To combat counterfeiting, one must first of all try to understand the roads taken by fake watches. This approach teaches us many things, not least the following. Firstly, when fake watches leave the workshops in which they were manufactured (in China, in nine out of ten cases), they are delivered unassembled and partially marked, so that the act of counterfeiting cannot de facto be proven. The second lesson, which adheres very precisely to classic economic theory, is that the assembly phase must be as close as possible to the selling phase, both in time and space. In other words, the constituent parts of watches must be shipped as near as possible to the targeted market, where they will be assembled and delivered in one fell swoop. The third lesson: in a globalized world where transactions are executed quickly and at lower prices, the facilities accorded by some commercial platforms make geographical proximity relatively meaningless. Dubai is a perfect example of this, being far from the world’s main markets. With its system of free zones (16 zones in activity, 14 in the pipeline), Dubai facilitates the administration of goods transit to such an extent that geographical distance becomes of secondary importance.
The biggest free zone in the Emirate, Djebel Ali, is very far from our idea of a closed, secure and controlled area where restricted access is protected by vigilant guards. Djebel Ali is simply a vast square of windswept sand where trafficking of all kinds is rife. With no administrative formalities or rigorous customs controls, goods are offloaded and transferred in complete anonymity. In addition, the free zone offers a considerable benefit which customs officers call «technical modification of origin due to breaking bulk». In plain English, goods originating from China, after transhipment to Djebel Ali, lose their Chinese origin and take on the origin of the «United Arab Emirates». Bearing in mind that European and American customs give priority to controlling goods originating in China, one can easily understand the appeal of such transhipments for traffickers of fake products. It is moreover a twofold appeal, since coupling transhipment with the assembly of fake products represents a further cost-cutting measure for counterfeiters.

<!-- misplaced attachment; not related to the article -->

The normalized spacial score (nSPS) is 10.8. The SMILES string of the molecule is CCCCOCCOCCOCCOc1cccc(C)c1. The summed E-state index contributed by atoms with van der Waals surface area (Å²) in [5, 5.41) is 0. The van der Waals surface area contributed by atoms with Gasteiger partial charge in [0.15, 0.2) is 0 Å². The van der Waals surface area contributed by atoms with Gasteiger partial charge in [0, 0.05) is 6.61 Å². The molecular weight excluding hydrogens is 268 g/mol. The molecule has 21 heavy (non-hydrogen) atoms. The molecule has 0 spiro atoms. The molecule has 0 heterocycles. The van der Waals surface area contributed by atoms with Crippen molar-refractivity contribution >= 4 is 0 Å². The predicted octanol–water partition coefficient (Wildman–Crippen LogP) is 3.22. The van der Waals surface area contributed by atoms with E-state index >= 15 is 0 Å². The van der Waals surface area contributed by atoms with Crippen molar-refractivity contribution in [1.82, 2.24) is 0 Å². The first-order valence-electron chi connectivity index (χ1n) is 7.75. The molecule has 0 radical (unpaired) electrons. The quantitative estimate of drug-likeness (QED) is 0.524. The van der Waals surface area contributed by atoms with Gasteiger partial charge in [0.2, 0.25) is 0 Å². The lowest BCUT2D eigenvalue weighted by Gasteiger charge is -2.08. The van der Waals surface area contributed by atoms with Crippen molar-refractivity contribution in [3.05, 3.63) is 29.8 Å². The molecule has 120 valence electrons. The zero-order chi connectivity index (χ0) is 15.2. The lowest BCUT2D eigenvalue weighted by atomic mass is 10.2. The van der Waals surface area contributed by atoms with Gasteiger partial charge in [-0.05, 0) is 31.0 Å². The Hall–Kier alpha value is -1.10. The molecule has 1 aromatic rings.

However on the spot, our usual contacts whether private or public, have never given much credit to this hypothesis, deeming it unnecessary and superfluous to devote large sums to tracking down phantom workshops. Should we resign ourselves therefore to continuing our one-off seizures on local markets without looking further afield or higher up the line? After reflection, new investigators were put on the case, using more direct and invasive methods. The results fully matched our expectations. In just a few weeks, our men discovered an assembly workshop run by Chinese nationals, concealed in a private apartment. The police raid seized nearly 17,000 fake Swiss watches. A major breakthrough and the keen satisfaction of seeing our model finally validated. «Only the road is important.»
Article published in FH Revue, 16th February 2012